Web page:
(Part of the India’s Next Decade series)
Think of what we have seen in the last 20 years of the technology revolution as version 1.0. This has provided a base of 500 million computers and an equivalent number of Internet users worldwide, most of which are in the developing countries. Companies like Intel, Microsoft, Oracle, IBM and Cisco rode the technology transformations well to build out huge power bases and clout. The version 1.0 had as its center of power the US. This was a dollar-denominated technology revolution. What this meant was that only those companies and individuals which would be willing to pay in dollars (or its local currency equivalent) could participate. The doors were closed for everyone else.
Version 2.0 of the revolution will take place in the next decade. It will empower the rest of the world with the benefits of computing and communications. This is a revolution which will be based on purchasing power parity (PPP), which effectively means that the price points have to 10-20% of what they have been in the past. But this revolution will is unlikely to be driven by the likes of Intel and Microsoft. The innovators of the past have an existing gravy train which they will not be willing to give up, creating the opportunities for upstarts to come from below for the next 1 billion users, most of whom are now going to be in the emerging markets of the world. This is the disruptive innovation opportunity which lies ahead for Indian companies.
India has no excuse now to miss out capitalising on the new set of opportunities in the coming years. In 1994, when the previous big disruption happened, it was still early days for India and its software industry. It took until August 1995 to get commercial Internet access in India. Now, in 2002, we have everything going for us a base of engineering talent, inroads into all the top companies in the world and for most of the software companies, and plenty of cash. What we have shown ourselves to be lacking in is envisioning the future.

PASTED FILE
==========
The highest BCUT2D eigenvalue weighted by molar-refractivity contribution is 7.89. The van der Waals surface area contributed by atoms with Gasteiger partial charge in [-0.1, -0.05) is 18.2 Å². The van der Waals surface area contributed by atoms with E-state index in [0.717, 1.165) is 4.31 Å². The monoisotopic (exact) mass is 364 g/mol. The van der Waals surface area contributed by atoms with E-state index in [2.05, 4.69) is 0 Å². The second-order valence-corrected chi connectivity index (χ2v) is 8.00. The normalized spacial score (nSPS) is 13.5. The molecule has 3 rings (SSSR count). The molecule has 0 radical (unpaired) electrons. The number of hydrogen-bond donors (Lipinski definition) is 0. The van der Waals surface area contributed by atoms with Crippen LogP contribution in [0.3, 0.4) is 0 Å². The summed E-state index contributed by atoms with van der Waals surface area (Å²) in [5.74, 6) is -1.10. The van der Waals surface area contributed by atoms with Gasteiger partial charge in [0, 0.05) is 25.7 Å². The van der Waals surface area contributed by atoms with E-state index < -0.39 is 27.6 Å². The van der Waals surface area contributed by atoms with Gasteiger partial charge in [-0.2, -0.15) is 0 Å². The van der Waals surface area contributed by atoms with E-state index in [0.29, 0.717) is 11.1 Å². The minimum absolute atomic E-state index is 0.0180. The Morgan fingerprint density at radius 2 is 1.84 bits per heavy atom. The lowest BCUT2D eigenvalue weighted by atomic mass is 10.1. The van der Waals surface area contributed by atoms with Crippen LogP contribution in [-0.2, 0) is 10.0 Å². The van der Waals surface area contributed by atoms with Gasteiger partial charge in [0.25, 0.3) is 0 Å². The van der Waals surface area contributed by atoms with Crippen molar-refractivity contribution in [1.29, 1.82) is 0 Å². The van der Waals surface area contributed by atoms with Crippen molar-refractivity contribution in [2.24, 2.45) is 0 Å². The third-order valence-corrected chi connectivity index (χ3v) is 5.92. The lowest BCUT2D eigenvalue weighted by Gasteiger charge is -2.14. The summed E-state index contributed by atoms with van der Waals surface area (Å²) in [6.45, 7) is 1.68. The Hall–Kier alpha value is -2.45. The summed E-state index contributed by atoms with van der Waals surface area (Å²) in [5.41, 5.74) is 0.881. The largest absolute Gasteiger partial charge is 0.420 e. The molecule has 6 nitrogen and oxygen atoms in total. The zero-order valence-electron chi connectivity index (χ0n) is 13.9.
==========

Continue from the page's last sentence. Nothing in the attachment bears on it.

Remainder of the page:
To invent the future needs thinking which is very different. Computers for Rs 5,000 (the PPP equivalent of USD 700), Software on rent for Rs 250 per month and rock-bottom prices for broadband communications. This is about creating a mass market which does not yet exist it is about creating this market. Think of Amul and its Rs 20 pizza versus the Rs 200 price-point of Pizza Hut and Dominos. It is not that the high-end pizza eaters migrate to the lower price-point, but that a whole new set of pizza eaters are created. Like in a pyramid, the markets at the bottom are many times bigger. Each user may not be able to pay much, but the numbers can more than make up creating an equivalently large opportunity.
This is the context in which we should look a the new WWW Web Services, Weblogs and WiFi. They provide the foundation to think of a very different technology infrastructure one which has its roots in the worlds emerging markets. It is not about using out-dated technology. It is about using the latest ideas and technologies, but looking at them and arranging them differently. More on this next week.